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Grain Preparation, How to Prepare Raw Grain

Raw grain is very easy to prepare. Raw grain is quick to make, great for busy people. Here are several methods to get you started with the basics. Recipes for various dishes are in the recipe section.

Please note that the each section gives you different method. I want to give you options. You only need to use one method for any batch of raw grain. Use whichever method you like.

The time necessary to soak the grain varies. Soaking takes no time at all with freshly rolled oats, and 10 - 20 minutes with coarsely ground rye. In hot weather it's faster, in cold weather, it's slawer.

Using Pre-Milled Grain

With this simple method you can get started right away. No equipment is needed. You can use pre-milled grains such as steel-cut oats, rolled rye. and cracked wheat. Just buy some pre-milled raw grain from the store. Put some in a dish, add water, and let it sit until it gets soft.

Pre-milled grain dries out during storage, so they ma require a little more water, and a little more soaking time. This is especially true of steel-cut oats, which become dry and hard.

Grind the Grain Coarsely in a Flour Mill

This is the most popular method in Europe. Many people there have a grain mill in their kitchen. You need a mill that adjusts from fine to coarse milling. Set the grain mill on the coarse setting. Grind the raw grain into a bowl, add water, let it soak until soft.

Some food processors and juicers have flour milling attachments, so you may not need to buy a mill.

Some blenders are powerful enough to grind grain. If you're using a blender, you'll need to experiment to find out how long it takes to make coarse grain meal. If you accidentally grind it to flour, don't worry. You can still eat it that way as porridge.

Roll Your Own in a Roller Mill

This is my favorite method. Grain mills are available with two rollers that press the raw grains into flakes. The rolled grains soak very quickly, and have a nick texture. Just roll the grain, let it sit in a bowl with water until soft.

Soaking times are shorter for rolled grains, as the rolling process softens the grain so that it soaks up water faster.

Eating Unmilled Grain

Put some unmilled grain in a bowl. Add enough water to have a little water visible on top of the grain. Put a plate on top, and let it sit overnight. Oats are very soft, and take less time to soak.

Which Raw Grains to Use

The best grains for raw food dishes are oats, rye and wheat. Oats, rye and wheat are less expensive than kamut, spelt and triticale and just as nutritious. The type of starch in all of these grains becomes soft and pleasant to eat when soaked for a little while.

Barley has a strong sour and bitter flavor when raw. Buckwheat contains mucilage, a type of soluble fiber that creates an unpleasant slimy texture when soaked. Quinoa has a strange taste when raw.

Corn and rice never soften properly even when soaked a long time. I've tried using different varieties of rice, grinding, crushing, soaking, etc. They all stay hard unless they're cooked. That's because corn and rice contain a different type of starch than the type found in oats, rye and wheat.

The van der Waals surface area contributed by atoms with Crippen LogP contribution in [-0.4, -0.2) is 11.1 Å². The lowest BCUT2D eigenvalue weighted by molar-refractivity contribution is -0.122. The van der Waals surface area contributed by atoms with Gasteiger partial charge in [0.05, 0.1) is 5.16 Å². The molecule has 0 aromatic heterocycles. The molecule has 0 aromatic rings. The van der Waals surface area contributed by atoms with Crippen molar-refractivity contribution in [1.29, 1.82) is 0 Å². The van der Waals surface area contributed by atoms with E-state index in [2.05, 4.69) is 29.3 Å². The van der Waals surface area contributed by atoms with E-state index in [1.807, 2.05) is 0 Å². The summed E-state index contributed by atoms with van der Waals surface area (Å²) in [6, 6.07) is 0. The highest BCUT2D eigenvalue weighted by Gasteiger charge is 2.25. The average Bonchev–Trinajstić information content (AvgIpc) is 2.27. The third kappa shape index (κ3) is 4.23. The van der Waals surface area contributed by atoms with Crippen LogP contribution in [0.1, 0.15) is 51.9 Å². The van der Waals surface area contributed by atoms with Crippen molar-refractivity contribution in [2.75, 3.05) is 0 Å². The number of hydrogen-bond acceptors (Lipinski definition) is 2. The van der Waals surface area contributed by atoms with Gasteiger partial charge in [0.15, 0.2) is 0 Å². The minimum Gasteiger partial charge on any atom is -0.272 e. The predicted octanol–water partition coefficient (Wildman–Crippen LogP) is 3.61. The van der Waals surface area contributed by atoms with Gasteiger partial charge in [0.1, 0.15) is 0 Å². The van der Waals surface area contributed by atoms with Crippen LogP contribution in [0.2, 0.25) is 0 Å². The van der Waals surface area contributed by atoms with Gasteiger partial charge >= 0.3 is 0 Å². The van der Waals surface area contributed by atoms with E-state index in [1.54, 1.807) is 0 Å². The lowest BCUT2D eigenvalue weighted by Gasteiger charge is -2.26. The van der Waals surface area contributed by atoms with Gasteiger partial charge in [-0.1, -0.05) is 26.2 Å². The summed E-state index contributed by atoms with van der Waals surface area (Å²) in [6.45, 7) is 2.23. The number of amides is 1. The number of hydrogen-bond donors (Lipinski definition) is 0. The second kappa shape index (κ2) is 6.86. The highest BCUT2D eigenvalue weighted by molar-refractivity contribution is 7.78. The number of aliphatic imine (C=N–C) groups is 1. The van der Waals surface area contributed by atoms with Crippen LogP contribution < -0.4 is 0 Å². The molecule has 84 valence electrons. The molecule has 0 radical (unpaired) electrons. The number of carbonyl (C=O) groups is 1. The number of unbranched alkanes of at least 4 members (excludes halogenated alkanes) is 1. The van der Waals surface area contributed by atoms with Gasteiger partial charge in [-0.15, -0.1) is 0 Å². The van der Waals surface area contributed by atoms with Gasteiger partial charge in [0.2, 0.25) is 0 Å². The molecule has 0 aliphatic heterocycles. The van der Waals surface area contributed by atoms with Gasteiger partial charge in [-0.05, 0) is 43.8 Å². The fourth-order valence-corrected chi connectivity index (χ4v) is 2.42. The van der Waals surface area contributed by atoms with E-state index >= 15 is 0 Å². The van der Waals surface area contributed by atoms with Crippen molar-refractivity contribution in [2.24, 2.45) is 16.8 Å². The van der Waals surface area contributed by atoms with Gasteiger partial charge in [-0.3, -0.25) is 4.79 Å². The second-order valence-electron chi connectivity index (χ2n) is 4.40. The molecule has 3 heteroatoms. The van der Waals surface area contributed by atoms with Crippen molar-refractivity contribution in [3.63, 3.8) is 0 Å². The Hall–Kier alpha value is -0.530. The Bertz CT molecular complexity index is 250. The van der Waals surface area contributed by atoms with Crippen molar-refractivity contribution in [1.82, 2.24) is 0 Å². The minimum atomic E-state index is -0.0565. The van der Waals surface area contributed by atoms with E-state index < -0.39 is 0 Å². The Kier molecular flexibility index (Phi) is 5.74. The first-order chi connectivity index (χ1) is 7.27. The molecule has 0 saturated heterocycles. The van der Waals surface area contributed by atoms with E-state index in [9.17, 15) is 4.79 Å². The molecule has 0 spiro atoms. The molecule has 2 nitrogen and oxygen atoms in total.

People who are allergic to wheat may be able to eat oats, rye, kamut or spelt.

Most people with celiac disease can safely use oats. Some celiacs may react to oats, though. If you have celiac disease, consult your physician. I am not a doctor, and cannot give give medical advice. If you can eat oats, get a grain mill and use it only for oats, so that the mill is not contaminated by trace amounts of other grains. If you have celiac disease, don't eat pre-milled oats, as they may have been processed in a mill that also was used for other grains.

Which Grains Aren't Raw

Rolled oats are steamed before rolling.

Bulgur wheat has been cooked, dried, and ground. It often has had the bran removed.

Couscous is a kind of pasta made from cooked wheat.

Wild rice isn't raw, and isn't really rice, it's a relative of corn. It grows in lakes and is very moist when harvested. The damp grain is allowed to ferment slightly, then dried with high heat. The traditional wild rice grown by Native Americans is dried in big iron pans over a fire.
The cheaper cultivated wild rice is dried by heated air in big rotating drums.
In either case, it's cooked. Some people soak the whole wild rice grains, and think that it's sprouting. But they don't sprout, they split open when soaked. Try soaking, rinsing, etc for a few days, as you would for sprouting. The little germ that's revealed when the wild rice grain splits open never gets any larger. That's because it's dead. The wild rice grain slowly disintegrates, you can see little pieces of it in the rinse water.

Scientists are studying the wild rice genome. Native Americans are concerned about that this will lead to genetic engineering of wild rice.

Buying Raw Grain

Buy raw grain from the bulk section of the store. You'll save money, and there's less packaging to recycle. Organically grown is always good, of course. But don't stress if you can't find organic, or can't afford it. Even non-organically grown grains have a very low pesticide residue.

You can easily re-use a plastic bag that you've bought grains in. Just rinse it out, and shake off the water. Hang the bag up to dry, or drape it over something in your kitchen. When the outside is dry, turn the bag inside-out to let the inside dry.

Re-use, reduce, recycle.

See also © Jordan Rothstein <jordan at>